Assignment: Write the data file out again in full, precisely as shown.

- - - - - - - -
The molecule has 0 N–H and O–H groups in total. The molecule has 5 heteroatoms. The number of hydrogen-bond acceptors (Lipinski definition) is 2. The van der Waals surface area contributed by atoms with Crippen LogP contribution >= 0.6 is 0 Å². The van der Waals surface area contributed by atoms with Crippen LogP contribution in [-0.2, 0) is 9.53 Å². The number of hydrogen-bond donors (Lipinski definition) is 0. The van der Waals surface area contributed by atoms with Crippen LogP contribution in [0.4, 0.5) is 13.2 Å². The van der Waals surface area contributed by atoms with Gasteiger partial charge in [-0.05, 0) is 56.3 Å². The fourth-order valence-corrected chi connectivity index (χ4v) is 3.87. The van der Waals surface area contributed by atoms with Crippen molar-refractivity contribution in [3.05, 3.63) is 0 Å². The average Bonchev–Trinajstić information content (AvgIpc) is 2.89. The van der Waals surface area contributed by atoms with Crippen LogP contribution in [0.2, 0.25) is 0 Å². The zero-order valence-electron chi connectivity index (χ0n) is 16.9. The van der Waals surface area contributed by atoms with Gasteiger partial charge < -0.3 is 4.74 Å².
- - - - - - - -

The molecule has 0 N–H and O–H groups in total. The molecule has 5 heteroatoms. The number of hydrogen-bond acceptors (Lipinski definition) is 2. The van der Waals surface area contributed by atoms with Crippen LogP contribution >= 0.6 is 0 Å². The van der Waals surface area contributed by atoms with Crippen LogP contribution in [-0.2, 0) is 9.53 Å². The number of hydrogen-bond donors (Lipinski definition) is 0. The van der Waals surface area contributed by atoms with Crippen LogP contribution in [0.4, 0.5) is 13.2 Å². The van der Waals surface area contributed by atoms with Gasteiger partial charge in [-0.05, 0) is 56.3 Å². The fourth-order valence-corrected chi connectivity index (χ4v) is 3.87. The van der Waals surface area contributed by atoms with Crippen molar-refractivity contribution in [3.05, 3.63) is 0 Å². The average Bonchev–Trinajstić information content (AvgIpc) is 2.89. The van der Waals surface area contributed by atoms with Crippen LogP contribution in [0.2, 0.25) is 0 Å². The zero-order valence-electron chi connectivity index (χ0n) is 16.9. The van der Waals surface area contributed by atoms with Gasteiger partial charge < -0.3 is 4.74 Å².